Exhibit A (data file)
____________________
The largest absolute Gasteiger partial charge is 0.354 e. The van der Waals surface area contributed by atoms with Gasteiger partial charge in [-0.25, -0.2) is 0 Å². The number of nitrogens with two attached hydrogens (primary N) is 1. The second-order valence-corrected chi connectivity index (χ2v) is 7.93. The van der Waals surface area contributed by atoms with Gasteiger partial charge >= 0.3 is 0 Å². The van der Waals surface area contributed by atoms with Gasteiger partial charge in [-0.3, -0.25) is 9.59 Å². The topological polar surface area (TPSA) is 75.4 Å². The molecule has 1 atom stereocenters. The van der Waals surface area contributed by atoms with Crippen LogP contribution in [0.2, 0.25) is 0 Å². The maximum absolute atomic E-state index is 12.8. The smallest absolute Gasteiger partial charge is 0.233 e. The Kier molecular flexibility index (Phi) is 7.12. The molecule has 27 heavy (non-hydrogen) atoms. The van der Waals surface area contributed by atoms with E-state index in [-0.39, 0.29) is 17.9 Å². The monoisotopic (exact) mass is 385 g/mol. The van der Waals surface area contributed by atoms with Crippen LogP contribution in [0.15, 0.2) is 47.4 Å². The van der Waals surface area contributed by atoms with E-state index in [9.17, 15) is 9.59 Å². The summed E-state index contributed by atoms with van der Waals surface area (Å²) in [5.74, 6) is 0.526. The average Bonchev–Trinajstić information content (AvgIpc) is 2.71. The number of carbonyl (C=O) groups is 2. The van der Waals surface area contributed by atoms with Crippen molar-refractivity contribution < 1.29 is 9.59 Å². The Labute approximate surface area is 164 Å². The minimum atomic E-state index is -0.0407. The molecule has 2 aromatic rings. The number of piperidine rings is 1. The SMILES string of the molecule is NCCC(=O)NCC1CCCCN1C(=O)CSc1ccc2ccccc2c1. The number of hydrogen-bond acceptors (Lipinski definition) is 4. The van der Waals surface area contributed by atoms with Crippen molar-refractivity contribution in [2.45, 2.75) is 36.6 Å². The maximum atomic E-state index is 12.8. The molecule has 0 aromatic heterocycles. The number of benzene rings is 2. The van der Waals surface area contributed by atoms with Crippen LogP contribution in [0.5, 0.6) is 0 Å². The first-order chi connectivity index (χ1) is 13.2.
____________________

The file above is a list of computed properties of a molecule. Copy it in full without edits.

The largest absolute Gasteiger partial charge is 0.354 e. The van der Waals surface area contributed by atoms with Gasteiger partial charge in [-0.25, -0.2) is 0 Å². The number of nitrogens with two attached hydrogens (primary N) is 1. The second-order valence-corrected chi connectivity index (χ2v) is 7.93. The van der Waals surface area contributed by atoms with Gasteiger partial charge >= 0.3 is 0 Å². The van der Waals surface area contributed by atoms with Gasteiger partial charge in [-0.3, -0.25) is 9.59 Å². The topological polar surface area (TPSA) is 75.4 Å². The molecule has 1 atom stereocenters. The van der Waals surface area contributed by atoms with Crippen LogP contribution in [0.2, 0.25) is 0 Å². The maximum absolute atomic E-state index is 12.8. The smallest absolute Gasteiger partial charge is 0.233 e. The Kier molecular flexibility index (Phi) is 7.12. The molecule has 27 heavy (non-hydrogen) atoms. The van der Waals surface area contributed by atoms with E-state index in [-0.39, 0.29) is 17.9 Å². The monoisotopic (exact) mass is 385 g/mol. The van der Waals surface area contributed by atoms with Crippen LogP contribution in [0.15, 0.2) is 47.4 Å². The van der Waals surface area contributed by atoms with E-state index in [9.17, 15) is 9.59 Å². The summed E-state index contributed by atoms with van der Waals surface area (Å²) in [5.74, 6) is 0.526. The average Bonchev–Trinajstić information content (AvgIpc) is 2.71. The number of carbonyl (C=O) groups is 2. The van der Waals surface area contributed by atoms with Crippen molar-refractivity contribution < 1.29 is 9.59 Å². The Labute approximate surface area is 164 Å². The minimum atomic E-state index is -0.0407. The molecule has 2 aromatic rings. The number of piperidine rings is 1. The SMILES string of the molecule is NCCC(=O)NCC1CCCCN1C(=O)CSc1ccc2ccccc2c1. The number of hydrogen-bond acceptors (Lipinski definition) is 4. The van der Waals surface area contributed by atoms with Crippen molar-refractivity contribution in [2.45, 2.75) is 36.6 Å². The maximum atomic E-state index is 12.8. The molecule has 0 aromatic heterocycles. The number of benzene rings is 2. The van der Waals surface area contributed by atoms with Crippen LogP contribution in [0.5, 0.6) is 0 Å². The first-order chi connectivity index (χ1) is 13.2.